Bedside Identification of Massive Pulmonary Embolism with Point-of-Care Transesophageal Echocardiography.
J Emerg Med. 2017 Nov;53(5):722-725
Authors: Jelic T, Baimel M, Chenkin J
BACKGROUND: Pulmonary embolism can be difficult to diagnose, particularly in those who are hemodynamically unstable and cannot be imaged to confirm the diagnosis. Echocardiography can allow for rapid assessment of patients in shock, but requires adequate transthoracic windows to obtain clinically useful information. Emergency physician-performed transesophageal echocardiography (TEE) may be a useful tool when transthoracic echocardiography fails.
CASE REPORT: An 86-year-old woman presented to the emergency department after a fall at home. She rapidly decompensated in the emergency department and sustained a pulseless electrical activity cardiac arrest. Attempts made during the resuscitation to obtain transthoracic echocardiographic views to elicit the cause of the patient's cardiac arrest were unsuccessful. An emergency physician, with previous focused training in TEE, performed emergent TEE. The TEE examination rapidly revealed a dilated right ventricle and an empty, hyperdynamic left ventricle, suggestive of an unsuspected massive acute pulmonary embolism. WHY SHOULD AN EMERGENCY PHYSICIAN BE AWARE OF THIS?: With continued growth and utility of point-of-care ultrasound in emergency medicine, TEE provides an attractive means to assess critically ill patients that may not otherwise be assessable.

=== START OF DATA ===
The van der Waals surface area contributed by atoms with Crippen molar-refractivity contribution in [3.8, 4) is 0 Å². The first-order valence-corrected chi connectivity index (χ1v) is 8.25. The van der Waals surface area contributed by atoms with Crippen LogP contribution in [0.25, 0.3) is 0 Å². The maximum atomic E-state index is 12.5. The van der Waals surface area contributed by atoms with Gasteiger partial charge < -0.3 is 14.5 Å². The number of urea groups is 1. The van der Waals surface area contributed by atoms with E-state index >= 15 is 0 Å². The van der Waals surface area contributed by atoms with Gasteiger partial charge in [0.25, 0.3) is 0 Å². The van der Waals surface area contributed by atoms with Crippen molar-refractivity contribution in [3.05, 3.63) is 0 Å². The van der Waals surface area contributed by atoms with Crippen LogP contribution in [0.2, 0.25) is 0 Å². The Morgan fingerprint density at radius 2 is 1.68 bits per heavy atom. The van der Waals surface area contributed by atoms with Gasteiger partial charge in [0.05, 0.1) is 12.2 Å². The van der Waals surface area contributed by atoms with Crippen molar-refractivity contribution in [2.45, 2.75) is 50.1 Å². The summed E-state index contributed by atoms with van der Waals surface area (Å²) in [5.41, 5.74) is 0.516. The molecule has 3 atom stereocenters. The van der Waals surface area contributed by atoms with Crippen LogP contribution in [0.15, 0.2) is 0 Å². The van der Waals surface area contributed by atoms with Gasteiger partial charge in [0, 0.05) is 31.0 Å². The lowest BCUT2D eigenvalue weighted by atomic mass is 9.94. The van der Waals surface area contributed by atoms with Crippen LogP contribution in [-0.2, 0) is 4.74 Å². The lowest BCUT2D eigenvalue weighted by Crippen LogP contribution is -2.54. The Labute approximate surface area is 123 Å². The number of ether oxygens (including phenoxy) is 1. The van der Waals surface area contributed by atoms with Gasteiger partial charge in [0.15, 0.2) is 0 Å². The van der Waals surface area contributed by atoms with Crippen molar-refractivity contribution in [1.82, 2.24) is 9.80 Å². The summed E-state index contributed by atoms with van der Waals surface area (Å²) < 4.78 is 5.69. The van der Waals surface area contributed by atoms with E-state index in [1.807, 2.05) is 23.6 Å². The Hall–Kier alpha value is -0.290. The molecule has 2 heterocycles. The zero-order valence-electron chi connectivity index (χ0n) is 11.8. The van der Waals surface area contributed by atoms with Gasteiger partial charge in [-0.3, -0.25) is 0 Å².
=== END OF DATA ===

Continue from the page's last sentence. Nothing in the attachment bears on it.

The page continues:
PMID: 29128035 [PubMed - in process]